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Cooking Without a Grain of Salt.

Ralph L. Gorrell
Arch Intern Med. 1965;115(3):372-373. doi:10.1001/archinte.1965.03860150116037.
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As a reviewer of medical books for 20 years, there have crossed my desk many books, manuals, paperbounds, and pamphlets written for general public or the patient with a specific disease or injury. The authors have included (1) eminent physicians and surgeons, (2) well-publicized journalists innocent of medical knowledge, (3) physicians who like to write, and (4) unknown people sponsored by publishing houses, drug firms, or foundations of various types and calibers. The cost to the patient varied from none to five dollars; the value varied as widely.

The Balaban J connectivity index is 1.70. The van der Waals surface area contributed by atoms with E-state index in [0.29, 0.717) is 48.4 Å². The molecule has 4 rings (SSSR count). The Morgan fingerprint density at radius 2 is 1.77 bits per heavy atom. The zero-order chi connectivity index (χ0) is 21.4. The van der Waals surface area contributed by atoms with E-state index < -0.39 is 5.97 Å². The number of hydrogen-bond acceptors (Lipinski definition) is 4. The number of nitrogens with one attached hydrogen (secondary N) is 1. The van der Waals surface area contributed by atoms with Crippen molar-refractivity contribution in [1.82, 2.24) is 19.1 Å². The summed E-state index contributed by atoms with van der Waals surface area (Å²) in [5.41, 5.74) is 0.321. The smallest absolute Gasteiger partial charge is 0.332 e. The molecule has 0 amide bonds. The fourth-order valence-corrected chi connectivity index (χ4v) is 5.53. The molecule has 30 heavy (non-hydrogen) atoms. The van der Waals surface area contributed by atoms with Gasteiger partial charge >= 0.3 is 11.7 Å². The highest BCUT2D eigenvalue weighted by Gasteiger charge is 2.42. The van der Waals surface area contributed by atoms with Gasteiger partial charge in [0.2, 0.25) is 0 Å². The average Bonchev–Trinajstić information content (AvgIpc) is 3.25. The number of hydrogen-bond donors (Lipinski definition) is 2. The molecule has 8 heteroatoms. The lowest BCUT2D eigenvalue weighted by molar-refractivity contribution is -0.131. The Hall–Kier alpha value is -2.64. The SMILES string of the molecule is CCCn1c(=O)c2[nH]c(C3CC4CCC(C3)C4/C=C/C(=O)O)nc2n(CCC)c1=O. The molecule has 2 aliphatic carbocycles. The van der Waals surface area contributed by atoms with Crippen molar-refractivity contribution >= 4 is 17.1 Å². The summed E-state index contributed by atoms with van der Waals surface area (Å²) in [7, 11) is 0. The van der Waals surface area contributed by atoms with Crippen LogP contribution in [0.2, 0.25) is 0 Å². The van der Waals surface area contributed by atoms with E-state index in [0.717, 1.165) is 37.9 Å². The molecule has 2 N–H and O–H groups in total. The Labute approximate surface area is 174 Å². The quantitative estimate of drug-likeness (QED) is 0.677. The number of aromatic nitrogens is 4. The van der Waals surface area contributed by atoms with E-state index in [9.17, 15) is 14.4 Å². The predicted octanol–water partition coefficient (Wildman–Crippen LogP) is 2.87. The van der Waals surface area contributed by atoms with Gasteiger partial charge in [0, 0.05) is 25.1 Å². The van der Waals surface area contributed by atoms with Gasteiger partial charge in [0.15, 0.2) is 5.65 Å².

Are such publications actually used by the patient or his responsible relatives? Are they worth the cost, in money and time? For many years, I have had an interest in painful conditions of muscles and joints. Several years ago, there was published a text on arthritis; on what the patient could do about it himself and at least cost. It was sponsored


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